The Violent Bear It Away

infobox Book |
name = The Violent Bear It Away
title_orig =
translator =

image_caption = First edition cover
author = Flannery O'Connor
cover_artist =
country = United States
language = English
series =
genre = Southern Gothic
publisher = Farrar, Straus and Giroux
release_date = 1960
media_type = Print (Hardback & Paperback)
pages = 243 p. (2000 paperback edition)
isbn = ISBN 0-374-50524-1 (paperback edition)
preceded_by =
followed_by =

"The Violent Bear It Away" is a novel published in 1960 by American author Flannery O'Connor. It is the second and final novel that she published. The first chapter of the novel was published as the story "You Can't Be Any Poorer Than Dead," in the journal "New World Writing", volume 8 in October 1955. It is the story of Francis Tarwater, a fourteen-year-old boy who is trying to escape his destiny: the life of a prophet. Like most of O'Connor's stories, the novel is filled with Catholic themes and dark images, making it a classic example of Southern Gothic literature.

Plot summary

The novel begins with the death of Mason Tarwater, a fanatically religious old man who considers himself a prophet and lives in a Southern backwoods farm called Powderhead. He lives with his great-nephew, Francis Marion Tarwater. Mason kidnapped the younger Tarwater shortly after he was born, in order to baptize him. Mason believes that his destiny is to baptize his other great-nephew, Bishop, and that this destiny will become Francis' if he fails. He claims to have learned this from God, in an event in which Mason's eyes were "burned clean," and his mission as a prophet was revealed.

Mason's only request to the younger Tarwater was to be buried when he died and to have a cross mark his grave. When Tarwater finds Mason dead one morning, he begins to dig a grave for the old man. However, an invisible "stranger" arrives, the dark side of Tarwater's mind, and convinces the boy to forget the old man, claiming the act to be pointless. Tarwater obeys and gets drunk at a nearby still. Convinced by the "stranger," who he now considers a "friend," Tarwater shuns his destiny and burns down the farm. He is picked up by a travelling salesman, who drives the boy to an unnamed city.

Tarwater asks to be dropped off at his uncle Rayber's house. Rayber is the father of Bishop, the boy Tarwater is destined to baptize. Rayber (Mason's nephew) was kidnapped by Mason when he was seven years old, but was recovered by his father after four days. He is staunchly anti-religious, and refuses to have his son, who is mentally retarded, baptized.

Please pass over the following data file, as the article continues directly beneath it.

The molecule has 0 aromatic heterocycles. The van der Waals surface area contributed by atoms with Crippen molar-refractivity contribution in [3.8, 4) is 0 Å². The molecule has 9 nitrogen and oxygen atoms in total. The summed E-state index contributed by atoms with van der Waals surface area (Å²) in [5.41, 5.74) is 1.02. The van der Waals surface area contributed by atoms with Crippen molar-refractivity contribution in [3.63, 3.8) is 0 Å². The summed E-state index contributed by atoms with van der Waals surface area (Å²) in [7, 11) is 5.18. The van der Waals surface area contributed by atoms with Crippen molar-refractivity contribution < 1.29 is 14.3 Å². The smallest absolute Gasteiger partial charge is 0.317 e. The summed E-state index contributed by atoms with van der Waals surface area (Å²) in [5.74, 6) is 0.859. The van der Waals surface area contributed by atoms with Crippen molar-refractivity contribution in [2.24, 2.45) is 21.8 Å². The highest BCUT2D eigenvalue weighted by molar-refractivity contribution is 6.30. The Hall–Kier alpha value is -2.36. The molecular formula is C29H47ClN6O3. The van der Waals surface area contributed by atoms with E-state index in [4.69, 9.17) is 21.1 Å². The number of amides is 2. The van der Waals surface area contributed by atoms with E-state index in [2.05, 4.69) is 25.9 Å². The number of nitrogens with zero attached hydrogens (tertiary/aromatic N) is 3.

When Tarwater arrives, Rayber is pleased to see him, hoping that the boy has finally rejected his religious upbringing. Tarwater believes as if he has finally escaped his destiny, but is horrified when he sees Bishop, feeling again that he is trapped into the life of a prophet.

Tarwater lives with Rayber for a while, and is torn between the religious life of Mason and the secular life of his uncle. On one occasion he escapes from Rayber and goes to a church service but later claims that he was only there to mock it. Rayber puts up with Tarwater's behavior, until the boy attempts to baptize Bishop in a park fountain. Rayber takes both boys to a lodge near Powderhead. He hopes that by bringing Tarwater back to the farm the boy will realize how miserable his religious life was.

They spend the day fishing in a lake near the lodge, and later that night Tarwater asks to take Bishop out by himself. Rayber agrees, and Tarwater takes his cousin to the center of the lake. With urges from the "friend," he attempts to drown the boy, but just as Bishop is about to die Tarwater uncontrollably yells out the words necessary to perform a baptism. Bishop is baptized just as he dies, and Tarwater's destiny is fulfilled. Rayber views the whole scene and discovers that the fact that his son has just died hardly affects him at all. The realization that he feels no pain causes him to collapse.

Tarwater leaves the lodge and is picked up by a trucker, who brings him part way to Powderhead. He is then picked up by a pale man in a lavender vehicle. The man gives him liquor and marijuana, causing Tarwater to pass out. When he awakes, he finds himself naked in a field with his clothes lying next to him. Though not directly stated, it is implied that Tarwater was raped by the man. Though horrified, Tarwater realizes that, like his uncle, his eyes have been "burned clean." He burns down the surrounding woods, incinerating his "friend" with them. Then he returns to Powderhead only to discover that Old Tarwater was buried after all, by a neighboring farmer. His destiny as a prophet finally realized, Tarwater rubs the dirt of the grave on his forehead. He turns his head toward the city he recently came from, and understands that his destiny as a prophet is to redeem it and rewake the children of God.

Explanation of the novel's title